Jennifer MacGregor-Greer is a senior associate with a broad corporate, securities and business transactions practice.
In a previous article, we considered some of the situations in which a closely-held company might wish to expand its board. This article will go on to consider how to identify possible board candidates.
Selecting board candidates is a process not to be taken lightly. A company’s directors are responsible for setting its direction and maintaining its corporate governance standards – so the composition of a company’s board can have long-term implications. If you simply plan to formalize an existing mentorship or adviser role, or if a large investor has negotiated a board seat as one of its investment conditions, you may know already who the director candidate is. However, in all other cases, identifying suitable candidates is an important step.
The basic requirements for eligibility as a director under the Business Corporations Act (British Columbia) are that the director candidate:
- is at least 18 years of age;
- has not been found by a court to be incapable of managing his or her own affairs;
- is not an undischarged bankrupt; and
- has not been convicted of an offence in connection with the promotion, formation or management of a corporation or unincorporated business, or an offence involving fraud, with a few exceptions (including the person having received a pardon under the Criminal Records Act (Canada)).
Directors of BC companies are not required to be Canadian residents. This is, however, not the case for corporations organized under the Canada Business Corporations Act, which requires 25% of a corporation’s directors to be Canadian residents.
Directors are also not required by statute to be shareholders of a company. However, your company’s Articles may require directors to hold shares. It is important to review your Articles to determine whether this is the case.
You may next wish to consider the strengths and weaknesses of the existing directors. If the company’s founder is its sole director, typically that person may have industry expertise, but lack other skills – for instance, a high degree of financial literacy. In other cases, especially if the founder is a serial entrepreneur, the founder may have excellent business skills but wish to add industry knowledge. Since the board will set the company’s direction, oversee its finances and safeguard its governance practices, having the necessary skill set to do so is critical.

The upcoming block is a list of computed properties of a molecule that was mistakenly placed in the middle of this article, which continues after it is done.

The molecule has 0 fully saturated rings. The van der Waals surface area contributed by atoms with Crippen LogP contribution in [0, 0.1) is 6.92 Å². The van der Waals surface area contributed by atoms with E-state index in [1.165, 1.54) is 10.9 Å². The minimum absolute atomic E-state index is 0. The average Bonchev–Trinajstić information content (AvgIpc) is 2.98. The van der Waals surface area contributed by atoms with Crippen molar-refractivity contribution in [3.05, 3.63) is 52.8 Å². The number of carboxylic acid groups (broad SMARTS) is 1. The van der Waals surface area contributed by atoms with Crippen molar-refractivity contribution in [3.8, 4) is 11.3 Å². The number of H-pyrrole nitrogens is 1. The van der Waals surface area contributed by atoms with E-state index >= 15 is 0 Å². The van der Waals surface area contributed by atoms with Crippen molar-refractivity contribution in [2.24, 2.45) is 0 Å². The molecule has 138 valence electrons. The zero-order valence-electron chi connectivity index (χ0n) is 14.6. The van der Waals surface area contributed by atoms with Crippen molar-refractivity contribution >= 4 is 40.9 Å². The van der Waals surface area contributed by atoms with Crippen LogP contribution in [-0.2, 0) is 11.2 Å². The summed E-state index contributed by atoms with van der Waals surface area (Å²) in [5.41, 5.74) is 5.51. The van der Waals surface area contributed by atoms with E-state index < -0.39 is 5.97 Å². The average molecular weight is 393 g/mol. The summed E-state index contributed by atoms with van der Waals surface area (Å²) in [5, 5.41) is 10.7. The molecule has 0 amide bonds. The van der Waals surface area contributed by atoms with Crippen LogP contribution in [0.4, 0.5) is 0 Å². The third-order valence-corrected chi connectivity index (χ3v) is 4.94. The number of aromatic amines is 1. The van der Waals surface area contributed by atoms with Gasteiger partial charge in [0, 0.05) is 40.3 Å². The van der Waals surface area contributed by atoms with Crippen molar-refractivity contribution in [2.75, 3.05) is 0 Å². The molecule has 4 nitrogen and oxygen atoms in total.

Another item to consider is your company’s goals and objectives. Are you hoping to build a particular line of business in the next few years? It may be useful to have a director who is knowledgeable about that line of business. Are you intending to enter a certain market? Having a director who knows the particular issues surrounding that market could be a determining factor in your success.
Finally, you may wish to consider independence and gender diversity when building your board. Board independence has long been a requirement for public companies, and gender diversity is quickly becoming an important element in corporate governance best practice. While securities laws require boards of public companies to consist of a majority of independent directors (i.e. directors who are not related to the management of the company and who have no other material relationship with the company), best practices for private issuers also require a meaningful number of independent directors. Canadian securities regulators have also recently brought into effect “comply or explain” standards that require reporting issuers to disclose recruitment of women directors, and if no such recruitment has occurred, to explain why not. While these diversity standards currently do not apply to companies that are not reporting issuers, it is reasonable to expect a trickle-down effect whereby investors in smaller companies will begin to demand a higher rate of diversity on boards.